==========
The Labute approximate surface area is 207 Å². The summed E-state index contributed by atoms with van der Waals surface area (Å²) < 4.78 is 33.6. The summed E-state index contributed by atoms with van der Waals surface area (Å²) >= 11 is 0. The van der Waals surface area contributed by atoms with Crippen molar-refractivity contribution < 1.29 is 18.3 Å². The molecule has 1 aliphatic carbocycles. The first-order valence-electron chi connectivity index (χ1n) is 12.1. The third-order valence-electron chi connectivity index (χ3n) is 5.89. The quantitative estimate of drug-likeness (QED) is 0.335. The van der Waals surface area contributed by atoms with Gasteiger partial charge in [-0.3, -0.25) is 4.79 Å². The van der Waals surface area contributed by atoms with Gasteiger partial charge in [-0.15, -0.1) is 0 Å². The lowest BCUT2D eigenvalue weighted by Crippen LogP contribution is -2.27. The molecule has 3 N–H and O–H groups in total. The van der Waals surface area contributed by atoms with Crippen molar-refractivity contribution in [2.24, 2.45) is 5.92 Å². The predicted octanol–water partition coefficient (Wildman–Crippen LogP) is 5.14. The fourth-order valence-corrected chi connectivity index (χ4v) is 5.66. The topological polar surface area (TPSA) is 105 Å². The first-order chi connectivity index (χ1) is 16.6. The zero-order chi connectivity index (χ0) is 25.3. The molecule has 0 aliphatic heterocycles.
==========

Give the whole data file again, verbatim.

The Labute approximate surface area is 207 Å². The summed E-state index contributed by atoms with van der Waals surface area (Å²) < 4.78 is 33.6. The summed E-state index contributed by atoms with van der Waals surface area (Å²) >= 11 is 0. The van der Waals surface area contributed by atoms with Crippen molar-refractivity contribution < 1.29 is 18.3 Å². The molecule has 1 aliphatic carbocycles. The first-order valence-electron chi connectivity index (χ1n) is 12.1. The third-order valence-electron chi connectivity index (χ3n) is 5.89. The quantitative estimate of drug-likeness (QED) is 0.335. The van der Waals surface area contributed by atoms with Gasteiger partial charge in [-0.3, -0.25) is 4.79 Å². The van der Waals surface area contributed by atoms with Gasteiger partial charge in [-0.15, -0.1) is 0 Å². The lowest BCUT2D eigenvalue weighted by Crippen LogP contribution is -2.27. The molecule has 3 N–H and O–H groups in total. The van der Waals surface area contributed by atoms with Crippen molar-refractivity contribution in [2.24, 2.45) is 5.92 Å². The predicted octanol–water partition coefficient (Wildman–Crippen LogP) is 5.14. The fourth-order valence-corrected chi connectivity index (χ4v) is 5.66. The topological polar surface area (TPSA) is 105 Å². The first-order chi connectivity index (χ1) is 16.6. The zero-order chi connectivity index (χ0) is 25.3. The molecule has 0 aliphatic heterocycles.